The inaugural issue of The Journal of Games Criticism featured an article by critic and author Brendan Keogh that argues for a more eclectic approach to games criticism, one based more on the feedback loop between the player and the text rather than on a strictly formal approach that attempts to create a “top-down model that attempts to understand all videogame play the same way” (“Across Worlds and Bodies”, The Journal of Games Criticism 1.1, January 2014). According to Keogh, criticism is strongest when it focuses on the shifting sands between player and game, and any model that attempts to understand games purely as isolated texts restricts the depth and variety of discourse about games.
Keogh inspired a number of responses, including one from Zoya Street, who was kind enough to document most of the conversation that came out of the initial article (“The cyborg critic: Reflecting on a rhetorical figure”, Medium, 25 January 2014). Without going too much into the responses to Keogh, he makes a strong case, even if a lot of what he argues for has been in practice on pop culture blogs for a number of years now. Keogh himself wrote a book-length analysis of Spec Ops: The Line in 2012 (Killing is Harmless), so he isn’t a stranger to close-playing. He’s been practicing long before he’s been preaching (Ian Bogost, “Overall, the best version of @BRKeogh’s argument is not this methodological article, but his book on Spec Ops!”, Twitter, 24 January 2014). The problem, however, is that even though the kind of writing Keogh calls for exists, it’s a tough sell because it deals mostly with the abstract qualities of games. And that necessitate a subjective reading.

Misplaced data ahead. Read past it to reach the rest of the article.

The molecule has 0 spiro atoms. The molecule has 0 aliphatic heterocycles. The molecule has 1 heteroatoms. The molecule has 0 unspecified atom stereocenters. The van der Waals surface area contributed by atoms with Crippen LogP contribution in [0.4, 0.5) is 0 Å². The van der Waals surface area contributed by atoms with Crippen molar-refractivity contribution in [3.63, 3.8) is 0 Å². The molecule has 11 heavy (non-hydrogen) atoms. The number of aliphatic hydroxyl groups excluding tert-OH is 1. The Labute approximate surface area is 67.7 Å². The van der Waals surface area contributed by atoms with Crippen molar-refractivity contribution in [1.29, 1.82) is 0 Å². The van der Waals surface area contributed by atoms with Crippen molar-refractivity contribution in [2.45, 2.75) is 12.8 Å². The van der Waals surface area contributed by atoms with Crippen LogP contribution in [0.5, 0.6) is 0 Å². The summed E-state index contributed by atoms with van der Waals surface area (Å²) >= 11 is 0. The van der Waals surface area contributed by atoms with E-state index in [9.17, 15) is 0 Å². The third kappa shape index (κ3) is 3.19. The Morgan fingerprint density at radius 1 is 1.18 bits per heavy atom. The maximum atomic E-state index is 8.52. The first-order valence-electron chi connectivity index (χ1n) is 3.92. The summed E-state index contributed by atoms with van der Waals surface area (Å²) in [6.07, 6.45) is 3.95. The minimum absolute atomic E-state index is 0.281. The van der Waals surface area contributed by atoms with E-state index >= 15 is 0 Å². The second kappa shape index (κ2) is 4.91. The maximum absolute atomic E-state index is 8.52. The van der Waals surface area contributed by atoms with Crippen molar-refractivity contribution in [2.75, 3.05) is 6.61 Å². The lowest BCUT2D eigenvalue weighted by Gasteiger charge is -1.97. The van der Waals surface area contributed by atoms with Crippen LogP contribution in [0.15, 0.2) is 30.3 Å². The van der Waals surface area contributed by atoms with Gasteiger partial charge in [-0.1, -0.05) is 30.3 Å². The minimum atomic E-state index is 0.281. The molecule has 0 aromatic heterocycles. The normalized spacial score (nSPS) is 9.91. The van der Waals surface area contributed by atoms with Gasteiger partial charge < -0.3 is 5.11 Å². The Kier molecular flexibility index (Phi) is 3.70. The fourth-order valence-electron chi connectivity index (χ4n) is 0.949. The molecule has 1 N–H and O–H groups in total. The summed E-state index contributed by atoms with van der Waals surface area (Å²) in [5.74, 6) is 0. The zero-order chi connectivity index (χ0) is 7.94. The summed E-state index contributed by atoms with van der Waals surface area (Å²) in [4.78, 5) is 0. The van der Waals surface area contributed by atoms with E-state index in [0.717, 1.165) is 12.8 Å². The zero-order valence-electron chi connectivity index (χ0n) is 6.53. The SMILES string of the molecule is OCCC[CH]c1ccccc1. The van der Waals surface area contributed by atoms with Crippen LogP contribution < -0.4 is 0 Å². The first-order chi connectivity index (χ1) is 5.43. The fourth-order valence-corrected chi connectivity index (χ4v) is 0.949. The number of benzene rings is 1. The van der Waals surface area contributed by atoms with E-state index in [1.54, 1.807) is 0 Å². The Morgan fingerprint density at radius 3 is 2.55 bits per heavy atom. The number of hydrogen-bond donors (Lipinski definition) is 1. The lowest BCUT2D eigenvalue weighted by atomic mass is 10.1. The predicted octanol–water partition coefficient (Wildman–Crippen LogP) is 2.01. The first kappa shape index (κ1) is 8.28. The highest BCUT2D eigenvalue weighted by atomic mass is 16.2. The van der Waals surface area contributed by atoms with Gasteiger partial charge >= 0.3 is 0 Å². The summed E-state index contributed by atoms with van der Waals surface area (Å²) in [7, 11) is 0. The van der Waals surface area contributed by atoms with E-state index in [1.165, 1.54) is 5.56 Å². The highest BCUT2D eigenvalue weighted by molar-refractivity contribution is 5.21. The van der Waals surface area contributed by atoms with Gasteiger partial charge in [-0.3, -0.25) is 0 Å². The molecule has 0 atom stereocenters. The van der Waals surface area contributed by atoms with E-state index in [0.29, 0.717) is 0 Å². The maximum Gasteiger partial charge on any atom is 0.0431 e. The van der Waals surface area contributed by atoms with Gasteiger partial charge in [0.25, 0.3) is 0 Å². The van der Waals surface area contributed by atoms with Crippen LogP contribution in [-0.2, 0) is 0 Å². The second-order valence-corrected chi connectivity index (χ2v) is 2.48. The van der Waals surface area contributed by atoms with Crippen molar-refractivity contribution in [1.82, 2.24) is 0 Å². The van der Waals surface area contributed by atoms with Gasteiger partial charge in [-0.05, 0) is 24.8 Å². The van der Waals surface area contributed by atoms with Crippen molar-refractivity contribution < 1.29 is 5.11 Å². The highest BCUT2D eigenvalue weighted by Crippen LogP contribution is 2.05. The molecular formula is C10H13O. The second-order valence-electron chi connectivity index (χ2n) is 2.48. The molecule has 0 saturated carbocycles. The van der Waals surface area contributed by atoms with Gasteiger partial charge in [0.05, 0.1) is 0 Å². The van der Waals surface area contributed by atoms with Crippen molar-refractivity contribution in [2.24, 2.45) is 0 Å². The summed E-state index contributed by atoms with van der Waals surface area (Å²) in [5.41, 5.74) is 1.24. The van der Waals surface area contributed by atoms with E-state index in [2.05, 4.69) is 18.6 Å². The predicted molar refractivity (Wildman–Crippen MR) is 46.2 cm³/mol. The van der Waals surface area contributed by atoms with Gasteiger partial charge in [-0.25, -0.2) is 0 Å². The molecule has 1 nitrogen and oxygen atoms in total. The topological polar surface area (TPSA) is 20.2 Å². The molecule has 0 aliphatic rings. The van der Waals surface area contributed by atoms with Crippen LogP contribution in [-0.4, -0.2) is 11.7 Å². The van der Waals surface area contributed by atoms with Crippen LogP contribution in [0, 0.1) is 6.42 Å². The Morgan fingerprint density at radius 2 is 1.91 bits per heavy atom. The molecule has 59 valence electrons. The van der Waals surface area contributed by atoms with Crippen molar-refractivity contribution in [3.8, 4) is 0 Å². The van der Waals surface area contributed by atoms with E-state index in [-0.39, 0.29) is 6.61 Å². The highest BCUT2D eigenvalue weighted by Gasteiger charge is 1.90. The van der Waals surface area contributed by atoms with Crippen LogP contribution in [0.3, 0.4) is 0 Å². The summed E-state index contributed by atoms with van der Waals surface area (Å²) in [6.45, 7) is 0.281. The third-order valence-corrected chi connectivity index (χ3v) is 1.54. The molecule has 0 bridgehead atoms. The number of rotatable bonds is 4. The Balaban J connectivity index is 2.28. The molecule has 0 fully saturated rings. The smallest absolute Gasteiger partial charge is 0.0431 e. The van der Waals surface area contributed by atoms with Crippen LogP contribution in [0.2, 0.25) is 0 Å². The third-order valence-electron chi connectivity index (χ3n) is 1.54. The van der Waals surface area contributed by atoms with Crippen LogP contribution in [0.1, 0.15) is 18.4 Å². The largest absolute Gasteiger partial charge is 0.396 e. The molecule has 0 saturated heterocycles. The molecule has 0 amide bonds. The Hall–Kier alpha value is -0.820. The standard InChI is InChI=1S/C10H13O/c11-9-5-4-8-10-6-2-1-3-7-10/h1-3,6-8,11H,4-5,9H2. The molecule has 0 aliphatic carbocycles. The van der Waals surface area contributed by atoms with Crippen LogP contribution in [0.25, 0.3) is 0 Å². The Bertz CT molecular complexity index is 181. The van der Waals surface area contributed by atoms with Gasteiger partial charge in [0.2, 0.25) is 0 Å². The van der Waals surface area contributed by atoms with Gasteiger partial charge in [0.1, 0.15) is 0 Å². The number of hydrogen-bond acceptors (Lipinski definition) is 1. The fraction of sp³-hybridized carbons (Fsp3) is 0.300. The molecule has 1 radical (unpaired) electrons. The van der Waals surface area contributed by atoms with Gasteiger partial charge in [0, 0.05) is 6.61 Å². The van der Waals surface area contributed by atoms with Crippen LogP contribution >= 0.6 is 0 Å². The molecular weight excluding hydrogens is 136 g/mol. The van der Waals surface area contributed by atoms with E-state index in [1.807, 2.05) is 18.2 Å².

Keogh celebrates the vague area between player and game, and understanding a game from that position depends a good deal on the player’s individual experience and abstracting a game’s inner workings into language. In fact, the content of most games is only interesting because games are such an abstract form of storytelling. Players must necessarily accept onscreen statistics and meters as abstracted information meant to communicate something relevant to a game’s fiction (G. Christopher Williams, “Danger, Romance, Adventure and the Health Bar, or How I Learned to Love the HUD”, PopMatters, 20 June 2013). Similarly, menus and turns are proxies for the characters’ experiences inside a game (Zack Fair, “A Functional Definition: 55 Theses on Final Fantasy VII”, Uninterprative, 9 March 2013). Abstract information inspires feelings in the player; that’s the subtext that makes up most of a given video game. That isn’t something that can be slipped into a design model. It requires a human player to read and interpret it.